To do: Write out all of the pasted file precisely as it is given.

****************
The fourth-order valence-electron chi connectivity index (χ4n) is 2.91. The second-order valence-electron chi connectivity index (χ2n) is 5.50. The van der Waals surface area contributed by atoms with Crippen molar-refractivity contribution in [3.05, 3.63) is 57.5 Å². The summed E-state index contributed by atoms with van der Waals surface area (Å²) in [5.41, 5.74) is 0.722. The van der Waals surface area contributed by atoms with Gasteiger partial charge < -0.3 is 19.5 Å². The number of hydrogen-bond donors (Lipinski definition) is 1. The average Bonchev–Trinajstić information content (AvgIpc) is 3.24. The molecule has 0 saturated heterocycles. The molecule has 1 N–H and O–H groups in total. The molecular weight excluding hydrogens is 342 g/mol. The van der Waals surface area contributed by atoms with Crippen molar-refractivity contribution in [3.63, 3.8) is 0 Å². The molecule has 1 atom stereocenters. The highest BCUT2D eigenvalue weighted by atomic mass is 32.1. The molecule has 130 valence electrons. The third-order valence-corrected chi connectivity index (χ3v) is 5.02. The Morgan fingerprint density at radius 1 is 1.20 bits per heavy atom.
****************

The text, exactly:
The fourth-order valence-electron chi connectivity index (χ4n) is 2.91. The second-order valence-electron chi connectivity index (χ2n) is 5.50. The van der Waals surface area contributed by atoms with Crippen molar-refractivity contribution in [3.05, 3.63) is 57.5 Å². The summed E-state index contributed by atoms with van der Waals surface area (Å²) in [5.41, 5.74) is 0.722. The van der Waals surface area contributed by atoms with Gasteiger partial charge < -0.3 is 19.5 Å². The number of hydrogen-bond donors (Lipinski definition) is 1. The average Bonchev–Trinajstić information content (AvgIpc) is 3.24. The molecule has 0 saturated heterocycles. The molecule has 1 N–H and O–H groups in total. The molecular weight excluding hydrogens is 342 g/mol. The van der Waals surface area contributed by atoms with Crippen molar-refractivity contribution in [3.63, 3.8) is 0 Å². The molecule has 1 atom stereocenters. The highest BCUT2D eigenvalue weighted by atomic mass is 32.1. The molecule has 130 valence electrons. The third-order valence-corrected chi connectivity index (χ3v) is 5.02. The Morgan fingerprint density at radius 1 is 1.20 bits per heavy atom.